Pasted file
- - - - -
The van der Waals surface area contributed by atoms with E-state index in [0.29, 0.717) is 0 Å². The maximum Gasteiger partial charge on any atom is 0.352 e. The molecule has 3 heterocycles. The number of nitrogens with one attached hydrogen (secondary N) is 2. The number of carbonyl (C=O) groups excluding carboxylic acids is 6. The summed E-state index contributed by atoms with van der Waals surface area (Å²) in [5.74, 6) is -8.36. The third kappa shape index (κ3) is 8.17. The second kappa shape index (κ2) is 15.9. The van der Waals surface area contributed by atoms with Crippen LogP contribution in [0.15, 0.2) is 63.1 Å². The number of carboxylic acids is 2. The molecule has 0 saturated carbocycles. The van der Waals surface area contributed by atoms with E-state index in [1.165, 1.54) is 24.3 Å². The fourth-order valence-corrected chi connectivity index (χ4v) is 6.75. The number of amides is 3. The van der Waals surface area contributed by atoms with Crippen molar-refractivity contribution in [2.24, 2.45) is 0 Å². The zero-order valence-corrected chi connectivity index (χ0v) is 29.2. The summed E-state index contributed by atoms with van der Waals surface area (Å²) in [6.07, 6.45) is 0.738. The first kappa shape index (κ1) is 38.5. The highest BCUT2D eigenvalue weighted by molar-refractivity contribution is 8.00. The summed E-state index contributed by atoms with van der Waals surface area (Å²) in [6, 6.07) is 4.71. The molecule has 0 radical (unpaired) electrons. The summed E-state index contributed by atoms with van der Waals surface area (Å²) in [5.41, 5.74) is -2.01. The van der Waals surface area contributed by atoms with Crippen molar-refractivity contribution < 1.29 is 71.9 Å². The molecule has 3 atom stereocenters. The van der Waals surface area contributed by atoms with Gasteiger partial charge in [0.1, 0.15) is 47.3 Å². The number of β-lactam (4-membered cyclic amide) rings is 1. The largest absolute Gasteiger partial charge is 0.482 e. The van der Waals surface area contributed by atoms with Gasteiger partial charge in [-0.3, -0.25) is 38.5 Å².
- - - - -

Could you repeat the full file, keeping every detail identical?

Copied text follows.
The van der Waals surface area contributed by atoms with E-state index in [0.29, 0.717) is 0 Å². The maximum Gasteiger partial charge on any atom is 0.352 e. The molecule has 3 heterocycles. The number of nitrogens with one attached hydrogen (secondary N) is 2. The number of carbonyl (C=O) groups excluding carboxylic acids is 6. The summed E-state index contributed by atoms with van der Waals surface area (Å²) in [5.74, 6) is -8.36. The third kappa shape index (κ3) is 8.17. The second kappa shape index (κ2) is 15.9. The van der Waals surface area contributed by atoms with Crippen LogP contribution in [0.15, 0.2) is 63.1 Å². The number of carboxylic acids is 2. The molecule has 0 saturated carbocycles. The van der Waals surface area contributed by atoms with E-state index in [1.165, 1.54) is 24.3 Å². The fourth-order valence-corrected chi connectivity index (χ4v) is 6.75. The number of amides is 3. The van der Waals surface area contributed by atoms with Crippen molar-refractivity contribution in [2.24, 2.45) is 0 Å². The zero-order valence-corrected chi connectivity index (χ0v) is 29.2. The summed E-state index contributed by atoms with van der Waals surface area (Å²) in [6.07, 6.45) is 0.738. The first kappa shape index (κ1) is 38.5. The highest BCUT2D eigenvalue weighted by molar-refractivity contribution is 8.00. The summed E-state index contributed by atoms with van der Waals surface area (Å²) in [6, 6.07) is 4.71. The molecule has 0 radical (unpaired) electrons. The summed E-state index contributed by atoms with van der Waals surface area (Å²) in [5.41, 5.74) is -2.01. The van der Waals surface area contributed by atoms with Crippen molar-refractivity contribution < 1.29 is 71.9 Å². The molecule has 3 atom stereocenters. The van der Waals surface area contributed by atoms with Gasteiger partial charge in [0.1, 0.15) is 47.3 Å². The number of β-lactam (4-membered cyclic amide) rings is 1. The largest absolute Gasteiger partial charge is 0.482 e. The van der Waals surface area contributed by atoms with Gasteiger partial charge in [-0.3, -0.25) is 38.5 Å².